Where were you when the horrifying events of Sept. 11, 2001 unfolded? This question ranks in importance along with similar questions of another generation:
· Where were you when President Kennedy was shot?
· Where were you when you heard that Elvis had died?
· Where were you when the space shuttle Challenger exploded?
Each of those tragedies has helped to define and shape us as a society, in one respect rocking the foundations of our seemingly placid existence, in another forcing us to re-examine our core convictions, values and beliefs.
When the incredible scenes of 9-11 took place, I was at work, sitting at my desktop computer. I don’t recall what it was I was writing. Within the context of the day’s, whatever it was – no matter how vital – seemed inconsequential.
Who can ever forget the images of the North Tower, officially known as One World Trade Center, smoke billowing out, and then minutes later seeing the second jet slam into the South Tower, casting aside any speculation that the first was just a horrendous accident?
A friend of mine, Jerry, worked on Wall Street and would have been in the North Tower that morning except for oversleeping after staying up late to watch his favorite team play on “Monday Night Football.” It had been his custom to get off the subway, take an elevator to visit friends on the 79th floor where he used to have an office, then leave for his business that had moved down the street.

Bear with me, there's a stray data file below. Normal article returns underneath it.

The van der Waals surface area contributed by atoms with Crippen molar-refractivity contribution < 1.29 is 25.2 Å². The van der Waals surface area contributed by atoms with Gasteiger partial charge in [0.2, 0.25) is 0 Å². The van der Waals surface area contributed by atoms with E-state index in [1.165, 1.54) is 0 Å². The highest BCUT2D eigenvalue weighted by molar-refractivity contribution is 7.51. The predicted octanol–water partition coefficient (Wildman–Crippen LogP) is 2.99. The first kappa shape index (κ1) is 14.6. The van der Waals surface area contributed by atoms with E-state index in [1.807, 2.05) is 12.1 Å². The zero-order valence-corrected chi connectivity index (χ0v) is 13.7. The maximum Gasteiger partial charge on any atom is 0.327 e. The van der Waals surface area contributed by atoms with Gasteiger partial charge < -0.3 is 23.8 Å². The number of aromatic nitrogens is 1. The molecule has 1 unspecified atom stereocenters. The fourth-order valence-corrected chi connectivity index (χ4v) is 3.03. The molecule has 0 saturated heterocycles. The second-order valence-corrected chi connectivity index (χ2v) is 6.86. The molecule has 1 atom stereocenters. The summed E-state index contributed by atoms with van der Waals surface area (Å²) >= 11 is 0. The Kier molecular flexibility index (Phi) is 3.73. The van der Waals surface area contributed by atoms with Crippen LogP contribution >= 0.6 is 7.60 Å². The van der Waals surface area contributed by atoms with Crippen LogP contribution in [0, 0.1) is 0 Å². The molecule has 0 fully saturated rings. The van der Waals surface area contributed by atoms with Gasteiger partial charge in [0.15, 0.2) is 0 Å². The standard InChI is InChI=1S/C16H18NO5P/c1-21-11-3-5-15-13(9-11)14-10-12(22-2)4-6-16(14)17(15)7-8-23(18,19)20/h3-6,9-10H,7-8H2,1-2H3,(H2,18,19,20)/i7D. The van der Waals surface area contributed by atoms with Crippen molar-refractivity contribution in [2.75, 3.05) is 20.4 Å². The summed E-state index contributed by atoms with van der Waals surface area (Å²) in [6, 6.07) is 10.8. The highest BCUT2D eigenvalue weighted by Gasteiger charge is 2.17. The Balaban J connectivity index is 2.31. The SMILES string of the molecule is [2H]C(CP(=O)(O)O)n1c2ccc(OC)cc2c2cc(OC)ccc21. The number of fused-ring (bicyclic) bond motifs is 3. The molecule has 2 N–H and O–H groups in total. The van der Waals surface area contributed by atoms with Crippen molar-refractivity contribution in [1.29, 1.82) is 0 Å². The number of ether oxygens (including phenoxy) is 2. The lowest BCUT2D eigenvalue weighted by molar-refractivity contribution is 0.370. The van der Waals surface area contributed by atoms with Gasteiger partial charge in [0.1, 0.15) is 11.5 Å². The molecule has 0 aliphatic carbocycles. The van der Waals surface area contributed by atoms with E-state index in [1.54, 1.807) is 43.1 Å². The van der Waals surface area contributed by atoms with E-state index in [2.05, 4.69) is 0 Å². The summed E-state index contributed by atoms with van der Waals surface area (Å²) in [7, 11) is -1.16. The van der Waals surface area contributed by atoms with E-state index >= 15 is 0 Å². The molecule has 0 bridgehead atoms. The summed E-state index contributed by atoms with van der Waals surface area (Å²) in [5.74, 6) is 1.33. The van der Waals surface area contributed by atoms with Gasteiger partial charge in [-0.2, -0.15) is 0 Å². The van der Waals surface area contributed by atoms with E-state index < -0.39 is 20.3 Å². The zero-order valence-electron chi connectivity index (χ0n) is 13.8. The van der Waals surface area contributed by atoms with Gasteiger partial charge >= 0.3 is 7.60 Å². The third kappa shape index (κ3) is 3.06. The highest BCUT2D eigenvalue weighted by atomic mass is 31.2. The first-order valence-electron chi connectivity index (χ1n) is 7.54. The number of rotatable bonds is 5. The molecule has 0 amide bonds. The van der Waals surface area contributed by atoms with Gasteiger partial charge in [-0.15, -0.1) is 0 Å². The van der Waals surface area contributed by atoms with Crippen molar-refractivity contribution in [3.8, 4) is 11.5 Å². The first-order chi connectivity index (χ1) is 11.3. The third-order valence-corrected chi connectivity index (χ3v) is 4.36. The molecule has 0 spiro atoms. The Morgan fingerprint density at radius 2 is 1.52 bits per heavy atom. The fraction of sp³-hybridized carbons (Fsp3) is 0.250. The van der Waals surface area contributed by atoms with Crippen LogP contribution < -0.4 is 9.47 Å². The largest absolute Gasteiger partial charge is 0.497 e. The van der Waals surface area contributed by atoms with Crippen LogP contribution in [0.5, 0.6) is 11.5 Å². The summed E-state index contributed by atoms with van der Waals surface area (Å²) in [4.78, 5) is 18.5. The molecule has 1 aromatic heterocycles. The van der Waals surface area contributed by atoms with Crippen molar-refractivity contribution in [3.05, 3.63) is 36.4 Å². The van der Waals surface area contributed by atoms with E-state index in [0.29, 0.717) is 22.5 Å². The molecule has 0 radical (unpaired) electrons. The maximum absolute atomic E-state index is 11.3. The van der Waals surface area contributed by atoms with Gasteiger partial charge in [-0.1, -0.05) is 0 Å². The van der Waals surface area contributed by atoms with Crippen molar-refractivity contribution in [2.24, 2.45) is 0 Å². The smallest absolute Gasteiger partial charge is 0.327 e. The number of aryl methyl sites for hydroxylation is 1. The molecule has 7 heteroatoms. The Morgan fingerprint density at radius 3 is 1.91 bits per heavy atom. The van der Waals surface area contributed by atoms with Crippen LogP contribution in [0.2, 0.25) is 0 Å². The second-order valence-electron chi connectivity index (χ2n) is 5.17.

Ironically, another tragedy probably spared Jerry’s life on 9-11. His wife, Camy, had died a couple of months earlier of an abdominal aortic aneurysm. Only weeks before she had presented Jerry with the high-tech clock radio he failed to set properly to awaken him that fateful September morning. So when the jets slammed into the towers, Jerry was at home in Bayonne, New Jersey, drinking a cup of coffee and reading the morning newspaper before heading to work a little late.
Needless to say, he didn’t go to work that day.
Mountains of words have been written about 9-11, its aftermath, the war on terror that has been waged ever since, and the impact still reverberating for individuals and families directly and indirectly affected. Just as occurred following the assassinations of JFK, Martin Luther King, Jr., Bobby Kennedy and other heinous events, 9-11 stripped away another layer of our society’s collective “innocence” (and perhaps, ignorance), along with any semblance of a Pollyanna spirit and trust in human purity we ever had.
But if there is a positive to be found, anything beneficial, it’s the necessary reminder that one day we all will die. It might not be in calamity that generates headlines and news reports around the world. But our time here on earth, one way or another, is limited. So we should cherish every moment.
As Ephesians 5:16 tells us, “make the most of every opportunity, because the days are evil.” The moments of our lives appear and flee just as quickly, never to be enjoyed again.
Amid the sadness of 9-11, let’s rejoice in today. We won’t see it again. “This is the day the Lord has made; let us rejoice and be glad in it” (Psalm 118:24).